Wednesday, November 28, 2018

KNOW ME FROM SMOKE by Matt Phillips

"Does the past ever stay where it should?"
This started out as an A-book for me, with writing and subject matter that was right up my alley, telling the story of a lounge singer who's got the blues because of her murdered husband and the .45 caliber bullet in her hip, an ex-convict trying to go straight after being in prison for 20 years, and their efforts to pull each other out of the muck they've found themselves in on the streets of San Diego. I love reading about troubled characters like this and these two were particularly compelling. It was bittersweet seeing them fall in love with the knowledge that soon I would have to watch it all fall apart when the kept secrets between them begin to blow things apart in true noir fashion. But the final half of the book dropped a grade once it started to get a bit repetitive and I also couldn't understand why someone that seems as smart as Royal is would allow himself to get so caught up and controlled by someone like Phoenix. But maybe that's the point...maybe Royal not as smart as he should be, and destined to go down the bad path again.
"The fishmonger smells like fish and the bartender smells like sex. And what is it, Stella asked herself, that the devil smells like? 
Like a match struck and shaken back into darkness—that old devil smells like sulfur."

Saturday, November 17, 2018


I shouldn't even need to review or recommend this. If you see a book written by Ed Brubaker with art by Sean Phillips, you should just get it and read it because it more than likely is awesome. At this point it's like preaching to the choir. But this is so enjoyable that I want to talk about it so it might as well be with you!
The way he felt about was out of touch with the world. It was unfair to everything and everyone else.
Brubaker focuses on the archetypal "femme fatale": that stock character in so much of noir fiction, the seductive woman that helps to lead the hapless protagonist down a destructive path. But in an original and inspired turn, Brubaker has the awesome idea to focus on the fatale herself and explore the notion that the femme fatale title might be supernatural in origin, a curse on the woman bearing it. In a potent mix of noir and horror, Brubaker tells of the cursed Josephine, the creepy cult that hunts her, and the men that fall in her path, in parallel stories set in 1950's San Francisco, 1970's Los Angeles, and the modern day.

As usual, Phillips's art is moody and expressive, and Brubaker never spoon-feeds the reader, peeling back the layers of his story at just the right pace. I loved seeing the femme fatale trope turned on it's head and into a sympathetic woman who doesn't want the influence that she has on men, but it's also cool to see that the tragic inevitability of noir is still there as she can only watch as these men destroy their lives. Memorable writing, great characters, and atmosphere to burn prove once again why Brubaker and Phillips and colorist Elizabeth Breitweiser are three of the best creators in comic books today. And as usual this Deluxe Edition from Image is simply gorgeous.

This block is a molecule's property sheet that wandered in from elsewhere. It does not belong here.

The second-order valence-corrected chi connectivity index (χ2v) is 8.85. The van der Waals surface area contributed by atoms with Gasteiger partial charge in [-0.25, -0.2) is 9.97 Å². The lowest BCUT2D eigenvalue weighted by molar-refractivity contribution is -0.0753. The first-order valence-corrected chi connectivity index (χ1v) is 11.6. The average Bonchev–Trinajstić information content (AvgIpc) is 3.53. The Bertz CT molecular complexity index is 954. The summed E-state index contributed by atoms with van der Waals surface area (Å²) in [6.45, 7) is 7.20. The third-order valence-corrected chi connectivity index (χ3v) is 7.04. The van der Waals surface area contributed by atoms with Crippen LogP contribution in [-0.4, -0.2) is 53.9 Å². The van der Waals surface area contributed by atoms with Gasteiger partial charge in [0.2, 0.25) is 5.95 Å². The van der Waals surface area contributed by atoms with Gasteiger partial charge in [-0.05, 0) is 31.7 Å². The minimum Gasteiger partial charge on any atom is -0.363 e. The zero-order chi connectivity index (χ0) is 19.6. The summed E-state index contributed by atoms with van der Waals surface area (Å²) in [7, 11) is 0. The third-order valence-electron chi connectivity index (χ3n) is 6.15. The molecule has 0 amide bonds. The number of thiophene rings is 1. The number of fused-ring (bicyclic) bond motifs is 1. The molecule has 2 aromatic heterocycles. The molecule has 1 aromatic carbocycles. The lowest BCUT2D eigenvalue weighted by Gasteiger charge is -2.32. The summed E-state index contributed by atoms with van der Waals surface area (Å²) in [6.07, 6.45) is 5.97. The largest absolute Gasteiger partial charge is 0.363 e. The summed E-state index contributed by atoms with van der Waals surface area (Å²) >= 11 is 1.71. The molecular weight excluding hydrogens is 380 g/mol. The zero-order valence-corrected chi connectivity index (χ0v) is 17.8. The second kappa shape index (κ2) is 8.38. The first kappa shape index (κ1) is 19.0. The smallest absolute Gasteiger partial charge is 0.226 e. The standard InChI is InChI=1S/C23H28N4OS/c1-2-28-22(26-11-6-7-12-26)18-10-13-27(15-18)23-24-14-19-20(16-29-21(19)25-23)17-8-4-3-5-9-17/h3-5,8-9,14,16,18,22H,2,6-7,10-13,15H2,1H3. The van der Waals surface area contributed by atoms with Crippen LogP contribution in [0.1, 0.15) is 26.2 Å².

Collects the first two story arcs: "Death Chases Me" and "The Devil's Business"


Friday, November 9, 2018

COUNTRY DARK by Chris Offutt

This is a striking novel with a potent sense of place, surprising narrative momentum, memorable prose, and most impressive, a sense of humanity and authenticity that sets it apart from other more run-of-the-mill stories in a similar vein. Throughout the book, you can feel the love that Offutt has for each and every character that populates these small Kentucky hollers. Every character is very well-drawn, no matter how small, almost immediately getting a sense of who they are, all due to Offutt's storytelling talent. The main characters, Tucker and Rhonda are honorable people with a way of life that is tied to the land on which they live and without concern for outside trifle. And Offutt's lean, simple, but effective prose is a great fit for these characters and makes for an affecting read.
"People don't know they're lucky until the bad luck comes along"

Friday, November 2, 2018

POINT & SHOOT by Duane Swierczynski

*Book 3 of the Charlie Hardie Trilogy*

This is the slam-bang finale to Duane Swierczynski’s Charlie Hardie trilogy! At this point, if you thought that Swierczynski had already put ex-badass/house sitter/super-prison escapee Hardie through every insane situation his twisted mind could think of, you will discover immediately how wrong you were when the book opens with Hardie stuck on a satellite in freakin' outer space. When a familiar face visits the satellite, this sparks Hardie on one last adventure to finally defeat the shadowy organization that’s been plaguing his life once and for all. 

This whole series of books have been a joy to read because of Swierczynski’s sheer audacity in storytelling and his talent for riding the line of absurdity and almost never falling off into silliness. And although it’s not as well-structured in its approach and some of the ideas don’t land as well as the other books, this is still a fun conclusion to a series and a story featuring not only a man having to confront an unstoppable organization but a man having to confront himself ;).